Tennis champion: Althea Gibson became the first black person to play in and win Wimbledon and the United States national tennis championship. She won both tournaments twice, in 1957 and 1958. In all, Gibson won 56 tournaments, including five Grand Slam singles events. The first black male champion was Arthur Ashe who won the 1968 U.S. Open, the 1970 Australian Open, and the 1975 Wimbledon championship.

    Heavyweight boxing champion: Jack Johnson, 1908.

    Olympic medalist (Summer games): George Poage, 1904, won two bronze medals in the 200 m hurdles and 400 m hurdles.

    Olympic gold medalist (Summer games): John Baxter "Doc" Taylor, 1908, won a gold medal as part of the 4 x 400 m relay team.

    Olympic gold medalist (Summer games; individual): DeHart Hubbard, 1924, for the long jump; the first woman was Alice Coachman, who won the high jump in 1948.

    Olympic medalist (Winter games): Debi Thomas, 1988, won the bronze in figure skating.

    Olympic gold medalist (Winter games): Vonetta Flowers, 2002, bobsled.

    Olympic gold medalist (Winter games; individual): Shani Davis, 2006, 1,000 m speedskating.

    Other African-American Firsts

    Millionaire: Madame C. J. Walker.

    Billionaire: Robert Johnson, 2001, owner of Black Entertainment Television; Oprah Winfrey, 2003.

    Portrayal on a postage stamp: Booker T. Washington, 1940 (and also 1956).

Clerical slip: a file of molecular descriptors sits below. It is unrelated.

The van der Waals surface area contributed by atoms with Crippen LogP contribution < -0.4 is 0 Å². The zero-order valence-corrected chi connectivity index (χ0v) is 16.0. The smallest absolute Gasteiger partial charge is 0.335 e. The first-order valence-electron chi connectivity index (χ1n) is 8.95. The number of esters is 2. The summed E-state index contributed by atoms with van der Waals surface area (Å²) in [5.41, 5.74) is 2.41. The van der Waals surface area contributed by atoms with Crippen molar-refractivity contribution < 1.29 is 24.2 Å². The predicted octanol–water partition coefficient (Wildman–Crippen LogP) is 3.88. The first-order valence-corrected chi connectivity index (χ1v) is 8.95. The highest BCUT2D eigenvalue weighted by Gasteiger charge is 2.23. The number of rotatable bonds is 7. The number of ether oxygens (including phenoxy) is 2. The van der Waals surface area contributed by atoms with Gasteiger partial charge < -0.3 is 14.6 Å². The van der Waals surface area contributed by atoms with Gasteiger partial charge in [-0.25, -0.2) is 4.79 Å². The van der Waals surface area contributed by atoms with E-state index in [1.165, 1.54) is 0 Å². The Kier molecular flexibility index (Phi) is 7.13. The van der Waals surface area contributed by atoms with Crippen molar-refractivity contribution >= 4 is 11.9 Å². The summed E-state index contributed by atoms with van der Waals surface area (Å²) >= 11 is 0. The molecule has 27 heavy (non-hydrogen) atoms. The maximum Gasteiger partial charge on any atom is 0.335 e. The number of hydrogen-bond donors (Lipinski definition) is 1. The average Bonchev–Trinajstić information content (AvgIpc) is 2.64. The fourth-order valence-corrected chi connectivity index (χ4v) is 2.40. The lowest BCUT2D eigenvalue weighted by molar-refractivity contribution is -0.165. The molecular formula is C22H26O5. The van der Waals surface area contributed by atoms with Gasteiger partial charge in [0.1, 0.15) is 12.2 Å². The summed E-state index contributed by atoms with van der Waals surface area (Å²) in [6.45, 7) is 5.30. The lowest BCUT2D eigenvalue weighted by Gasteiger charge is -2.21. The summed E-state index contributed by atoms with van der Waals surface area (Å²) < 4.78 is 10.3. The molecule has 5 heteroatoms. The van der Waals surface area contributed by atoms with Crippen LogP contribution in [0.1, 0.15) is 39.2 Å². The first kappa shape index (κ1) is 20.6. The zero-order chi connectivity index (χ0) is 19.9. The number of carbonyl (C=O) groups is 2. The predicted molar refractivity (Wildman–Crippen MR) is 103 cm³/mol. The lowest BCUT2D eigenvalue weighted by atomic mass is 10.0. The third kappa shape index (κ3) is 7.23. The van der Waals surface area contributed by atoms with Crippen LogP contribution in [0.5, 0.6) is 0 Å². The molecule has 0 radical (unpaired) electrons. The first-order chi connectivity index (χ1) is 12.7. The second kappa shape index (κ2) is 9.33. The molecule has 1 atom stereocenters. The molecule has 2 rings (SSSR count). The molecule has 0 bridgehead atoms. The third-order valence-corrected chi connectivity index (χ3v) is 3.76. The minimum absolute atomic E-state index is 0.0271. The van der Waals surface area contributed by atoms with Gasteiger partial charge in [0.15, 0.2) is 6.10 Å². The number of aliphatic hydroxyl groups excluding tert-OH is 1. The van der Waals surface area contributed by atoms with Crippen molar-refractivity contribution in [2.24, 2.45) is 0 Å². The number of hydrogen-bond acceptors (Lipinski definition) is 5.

Miss America: Vanessa Williams, 1984, representing New York. When controversial photos surfaced and Williams resigned, Suzette Charles, the runner-up and also an African American, assumed the title. She represented New Jersey. Three additional African Americans have been Miss Americas: Debbye Turner (1990), Marjorie Vincent (1991), and Kimberly Aiken (1994).

    Explorer, North Pole: Matthew A. Henson, 1909, accompanied Robert E. Peary on the first successful U.S. expedition to the North Pole.

    Explorer, South Pole: George Gibbs, 1939–1941 accompanied Richard Byrd.

  • 4 years ago

    I went to school in a small town in Ontario, Canada and we learned all about important black figures in history, including those you listed above. Although, I will admit, not Lewis Latimer. The thing that I liked was that we didn't learn about them in black history month. We learned about them in their time periods along with everyone else, chronologically. For me that meant, they were important because they did great things, not because it was time to learn about black people because it was February and then back to all white people again. They were important figures in history because of their actions. That has sort of shaped how I view race relations and multiculturalism today. But still, black history month is obviously very important. We also learned about black history in primary school as well as high school. We did an entire thing about the slave trade, the underground railroad, and civil rights. We did a book report on The Color Purple too. We also did native American history, and in high school, world history. I'm sorry you guys didn't do the same. I really loved it and I have since read quite a bit about Frederick Douglass.

  • Anonymous
    1 decade ago

    Powell, Rice, Thomas, Bill Cosby, MLK, memeber of the 54th Massachusetts in the Civil War, Tuskagee Airman, William H. Carney became the first black to receive the Congressional Medal of Honor for heroic actions he'd performed while a member of Company C of the Fifty-fourth Massachusetts Regiment during the assault on Fort Wagner.


  • 1 decade ago

    martin luther king jr, rosa parks,sojourner truth,freddrick douglas, jackie robinson ,jesse owens,harriet tubman,bejamin banneker